It's time to pull it all together to see what you've learned about yourself. This will prepare you to take steps to express your passion in daily life. Set aside an afternoon to read through your journal entries. You'll find the process quite revealing. Ask yourself: What themes or patterns do I notice? What topics am I consistently drawn to? You might be surprised to find that you've kept every issue of National Geographic.
Stop Four: Take Action
Now you'll bring your passions to life. Pick one area of interest from your various discoveries above and develop a five-step action plan to explore it further. You may find yourself going back to a long-lost interest you shelved years ago as you got busy with other things. Or your area of passion may bring you to unexplored territory. Don't be afraid to try something new. If this is truly your passion, the risk will be worth it. Remember, it's more important to act now than to plot out a "perfect" course. Most people labor over their journal entries trying to find where they'll be the most successful. This is a complete waste of time. Perfection doesn't exist when it comes to passion. Just choose one thing that gets your juices flowing and act on it, whether you think you'll be good at it or not. The idea is to get started so you can see where this next phase of the journey leads you. Let's say you're interested in art and drawing. Your action plan might look like this:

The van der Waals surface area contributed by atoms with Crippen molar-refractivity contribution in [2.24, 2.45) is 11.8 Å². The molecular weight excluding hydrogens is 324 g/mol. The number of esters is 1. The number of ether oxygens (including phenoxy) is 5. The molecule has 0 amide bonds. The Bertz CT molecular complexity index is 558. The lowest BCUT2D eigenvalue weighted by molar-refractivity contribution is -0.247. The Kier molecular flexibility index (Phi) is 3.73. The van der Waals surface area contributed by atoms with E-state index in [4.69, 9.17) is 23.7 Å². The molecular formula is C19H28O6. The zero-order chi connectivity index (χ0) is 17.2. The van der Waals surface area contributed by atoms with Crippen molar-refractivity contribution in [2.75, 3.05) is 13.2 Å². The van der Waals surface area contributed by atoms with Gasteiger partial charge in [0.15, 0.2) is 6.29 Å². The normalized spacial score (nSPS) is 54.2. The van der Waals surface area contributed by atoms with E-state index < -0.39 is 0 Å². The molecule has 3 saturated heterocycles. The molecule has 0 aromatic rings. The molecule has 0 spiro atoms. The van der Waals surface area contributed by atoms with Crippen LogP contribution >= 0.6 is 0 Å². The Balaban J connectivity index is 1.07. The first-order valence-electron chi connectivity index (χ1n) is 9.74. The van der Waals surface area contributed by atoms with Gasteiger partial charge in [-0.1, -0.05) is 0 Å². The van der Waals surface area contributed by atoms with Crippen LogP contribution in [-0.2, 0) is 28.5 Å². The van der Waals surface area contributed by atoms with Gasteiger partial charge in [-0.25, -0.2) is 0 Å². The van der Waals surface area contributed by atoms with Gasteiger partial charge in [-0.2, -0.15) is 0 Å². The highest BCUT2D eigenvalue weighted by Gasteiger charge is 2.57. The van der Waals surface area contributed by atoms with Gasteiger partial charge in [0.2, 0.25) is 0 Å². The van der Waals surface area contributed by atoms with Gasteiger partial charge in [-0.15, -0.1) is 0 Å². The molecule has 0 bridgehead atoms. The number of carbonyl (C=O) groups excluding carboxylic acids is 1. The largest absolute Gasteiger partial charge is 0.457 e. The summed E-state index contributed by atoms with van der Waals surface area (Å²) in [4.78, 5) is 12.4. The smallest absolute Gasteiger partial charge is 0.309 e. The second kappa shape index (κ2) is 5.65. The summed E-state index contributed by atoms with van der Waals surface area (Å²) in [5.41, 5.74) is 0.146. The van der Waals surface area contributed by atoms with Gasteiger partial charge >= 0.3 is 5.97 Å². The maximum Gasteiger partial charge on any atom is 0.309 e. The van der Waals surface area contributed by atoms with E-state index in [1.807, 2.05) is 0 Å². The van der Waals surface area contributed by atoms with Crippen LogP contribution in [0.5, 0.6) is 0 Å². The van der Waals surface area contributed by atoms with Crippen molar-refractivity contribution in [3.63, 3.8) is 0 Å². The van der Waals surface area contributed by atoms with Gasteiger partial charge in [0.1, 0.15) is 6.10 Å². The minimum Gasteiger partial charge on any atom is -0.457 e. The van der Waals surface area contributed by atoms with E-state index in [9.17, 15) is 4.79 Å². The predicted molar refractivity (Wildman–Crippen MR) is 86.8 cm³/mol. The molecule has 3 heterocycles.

Visit the library and review books on painting and illustration. Spend an afternoon at the art museum, taking note of the styles I like. Meet with my friend Joseph to discuss his work as an illustrator. Research local art classes and communities, so that I can start meeting people with similar interests. Sign up for a drawing class.
As you move deeper into your exploration, beware of getting caught up in A-to-Z thinking, focusing on the end result before you've even taken the first step. This kills momentum. Instead of worrying how you'll sell your paintings once they're done (Step Z), concentrate on learning to draw by taking an art class (Step B). To avoid thinking too far ahead, fill in the following sentence. Then print it out in big, bold letters and keep it in view:
What one simple step can I take today to keep moving forward with ?
As you begin to express those things that stimulate and inspire you, keep in mind that it doesn't just serve your best interests to engage in passionate activity. Your efforts ultimately affect us all. By living your joy, you bring your greatest self to the world.